Jean-Robert Argand published his geometrical interpretation of the complex numbers as points of the plane in 1806. It become a standard way of dealing with these numbers and now sometimes the complex plane is called the Argand plane. However, the same idea had been published in 1799 by Caspar Wessel, a norwegian surveyor, and it was forgotten. Wessel's paper ...


5

Bayes' Theorem, fundamental in Bayesian statistics, was considered unremarkable by Thomas Bayes and so not published. After Bayes' death, Richard Price edited Bayes' manuscript for reading at the Royal Society for which he was elected a Fellow.


4

simplicio's answer certainly provides the correct historical context. Adding to his answer, the quote is also found in Bellman's autobiography, p.159 - which seems to be the original source. Immediately after the sentences you quoted, Bellman continues: [...] hatred of the word research. I'm not using the term lightly; I'm using it precisely. His face would ...


4

The Greek word "theorem" has a precise meaning "a statement for which a mathematical proof exists". As far as we know these notions were invented only once: in ancient Greece in 6 century BC. More precisely in the Greek city of Miletus on the territory of modern Turkey. This is what the Greek tradition says. From what we know, this ...


4

Leonard James Rogers (1862 - 1933) obtained degrees in Mathematics, Classics and Music from Oxford. During 1888-1919 he was Professor of Mathematics at Yorkshire College, before returning to his Alma mater. In 1894 he published the paper 'On the expansion of some infinite products'. This contains the Rogers-Ramanujan identities, so called because they were ...


3

This incident is recounted in Mac Lane's autobiography, in chapter 6, starting on page 56. It was not Königsberg, but rather Weimar, and he saw Hitler at a performance of a Wagner opera on Wagner's birthday. It's only mentioned in a single paragraph: Once I actually saw Hitler. While in Göttingen it suddenly occurred to me that I had never visited Weimar, ...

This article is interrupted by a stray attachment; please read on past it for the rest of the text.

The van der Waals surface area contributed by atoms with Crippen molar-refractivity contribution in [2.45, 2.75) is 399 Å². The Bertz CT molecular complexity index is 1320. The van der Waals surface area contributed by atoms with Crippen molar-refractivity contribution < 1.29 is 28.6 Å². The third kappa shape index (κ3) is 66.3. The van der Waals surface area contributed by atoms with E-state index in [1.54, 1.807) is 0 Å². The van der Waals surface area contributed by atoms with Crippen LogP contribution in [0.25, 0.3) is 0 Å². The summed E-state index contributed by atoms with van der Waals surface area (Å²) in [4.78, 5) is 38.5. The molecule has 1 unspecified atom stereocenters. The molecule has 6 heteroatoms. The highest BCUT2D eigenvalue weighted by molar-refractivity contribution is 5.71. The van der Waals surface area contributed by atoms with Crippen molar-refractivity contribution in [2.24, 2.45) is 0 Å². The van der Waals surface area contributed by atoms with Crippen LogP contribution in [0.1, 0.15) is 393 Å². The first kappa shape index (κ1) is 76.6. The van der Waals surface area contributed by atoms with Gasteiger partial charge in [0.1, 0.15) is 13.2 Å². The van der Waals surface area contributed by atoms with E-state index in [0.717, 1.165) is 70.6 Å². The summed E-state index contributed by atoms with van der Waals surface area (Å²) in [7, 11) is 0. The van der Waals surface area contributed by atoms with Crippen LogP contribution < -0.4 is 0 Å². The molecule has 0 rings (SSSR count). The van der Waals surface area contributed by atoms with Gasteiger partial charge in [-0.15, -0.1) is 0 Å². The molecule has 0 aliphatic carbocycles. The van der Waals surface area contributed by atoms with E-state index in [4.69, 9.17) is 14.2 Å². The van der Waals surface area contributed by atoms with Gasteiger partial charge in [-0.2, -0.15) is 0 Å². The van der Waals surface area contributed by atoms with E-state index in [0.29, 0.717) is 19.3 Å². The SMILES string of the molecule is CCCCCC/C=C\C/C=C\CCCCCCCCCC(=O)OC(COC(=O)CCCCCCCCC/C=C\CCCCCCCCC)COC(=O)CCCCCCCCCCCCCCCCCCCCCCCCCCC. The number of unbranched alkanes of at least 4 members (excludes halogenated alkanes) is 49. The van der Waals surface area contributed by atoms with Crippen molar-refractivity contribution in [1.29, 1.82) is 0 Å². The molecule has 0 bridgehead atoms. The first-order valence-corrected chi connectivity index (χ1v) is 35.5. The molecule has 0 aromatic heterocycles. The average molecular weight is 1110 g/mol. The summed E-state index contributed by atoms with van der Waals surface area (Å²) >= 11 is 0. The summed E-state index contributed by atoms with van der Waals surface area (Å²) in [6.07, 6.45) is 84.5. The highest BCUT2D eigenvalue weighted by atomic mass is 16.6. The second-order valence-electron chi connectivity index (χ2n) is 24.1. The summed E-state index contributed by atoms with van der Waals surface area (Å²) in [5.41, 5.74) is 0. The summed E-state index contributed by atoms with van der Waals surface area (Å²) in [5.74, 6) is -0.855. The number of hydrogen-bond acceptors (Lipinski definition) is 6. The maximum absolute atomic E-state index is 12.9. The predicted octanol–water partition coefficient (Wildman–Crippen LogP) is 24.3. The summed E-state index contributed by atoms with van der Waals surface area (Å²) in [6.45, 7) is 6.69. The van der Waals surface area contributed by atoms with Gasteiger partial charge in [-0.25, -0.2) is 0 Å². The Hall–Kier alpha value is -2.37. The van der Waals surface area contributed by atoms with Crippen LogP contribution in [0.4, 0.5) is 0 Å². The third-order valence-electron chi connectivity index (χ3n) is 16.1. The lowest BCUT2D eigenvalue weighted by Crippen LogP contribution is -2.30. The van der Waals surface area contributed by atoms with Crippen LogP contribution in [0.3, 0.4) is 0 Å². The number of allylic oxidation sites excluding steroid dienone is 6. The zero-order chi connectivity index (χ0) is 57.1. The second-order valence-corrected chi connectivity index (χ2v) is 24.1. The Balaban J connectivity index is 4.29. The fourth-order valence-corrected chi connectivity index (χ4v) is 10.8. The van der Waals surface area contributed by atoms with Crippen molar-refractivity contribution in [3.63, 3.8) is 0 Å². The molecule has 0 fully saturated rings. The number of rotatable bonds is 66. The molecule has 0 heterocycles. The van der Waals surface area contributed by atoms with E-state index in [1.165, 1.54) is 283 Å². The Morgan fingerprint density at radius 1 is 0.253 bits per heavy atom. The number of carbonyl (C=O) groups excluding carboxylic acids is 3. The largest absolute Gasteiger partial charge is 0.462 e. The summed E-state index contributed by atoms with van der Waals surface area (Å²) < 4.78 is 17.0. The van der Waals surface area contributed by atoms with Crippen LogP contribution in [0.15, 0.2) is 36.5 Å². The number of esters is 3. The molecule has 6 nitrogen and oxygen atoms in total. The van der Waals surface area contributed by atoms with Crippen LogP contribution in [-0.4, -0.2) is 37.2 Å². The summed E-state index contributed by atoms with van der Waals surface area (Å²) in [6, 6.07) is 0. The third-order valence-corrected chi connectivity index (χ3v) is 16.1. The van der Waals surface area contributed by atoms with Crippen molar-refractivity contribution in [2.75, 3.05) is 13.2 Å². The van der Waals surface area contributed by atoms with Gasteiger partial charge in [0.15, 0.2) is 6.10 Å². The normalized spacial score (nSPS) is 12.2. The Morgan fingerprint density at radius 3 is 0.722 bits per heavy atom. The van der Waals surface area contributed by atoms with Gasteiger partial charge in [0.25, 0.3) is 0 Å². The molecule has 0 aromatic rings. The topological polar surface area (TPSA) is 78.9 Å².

3

All these assessments about "cradle of civilization" are based on the archeological records that reached us and on surviving texts. The oldest surviving samples of writing come from Mesopotamia (Sumer) and Egypt. There was a long discussion whether writing was invented in these regions independently or there was some transmission. As I understand, ...


2

Yes, this database is called "Math Genealogy", genealogy.math.ndsu.nodak.edu. Its value and reliability has been much discussed, but on my opinion, it is useful and entertaining. AMS is probably of the same opinion: it includes links to it in MathScinet. Some points of criticism are the following: the notions of PhD degree and PhD adviser is ...


2

A famous case from this time period concerns priority dispute between Hilbert and Einstein over the deriving the field equations of general relativity. Hilbert completed the general theory field equations "at least 5 days before" Einstein submitted his final paper in 1915, Einstein accused Hilbert of "nostrifying" him. The word is interesting, "...


2

I wouldn't trust Hardys assessment; he after all said: he had been carrying an impossible handicap, a poor and solitary Hindu pitting his brains against the accumulated wisdom of Europe... It was impossible to teach him systematically, but he gradually absorbed new points of view. Given that Ramanujan, by his own admission, had learnt mathematics from ...


1

It's because of Diracs use of it in QM. After QM was a revolutionary new theory of physics and so had immense visibility because of this. This is very similar to how Einstein popularised the study of non-Euclidean geometry by his use of such in his revolutionary theory of space and time. After all, non-Euclidean geometry had been known since Gauss's time but ...


1

No. The question is badly conceived and phrased. You cannot 'steal' a result and proving the theft is unconvincing. There is a sensible difference between a priority dispute and crime. It was not the Facebook Age and people were more interested in valid results and not in the person behind them. Objective validity is impersonal and, except for taking out ...


1

I think the conclusion here is that there is no proof that the claimed Fourier quote is an actual Fourier quote (in any language). However, (1) Absence of proof is not proof of absence. (2) Although Fourier may have not communicated the quote in substance, he did arguably communicate the quote in essence. Possibly what happened was that someone wrote a ...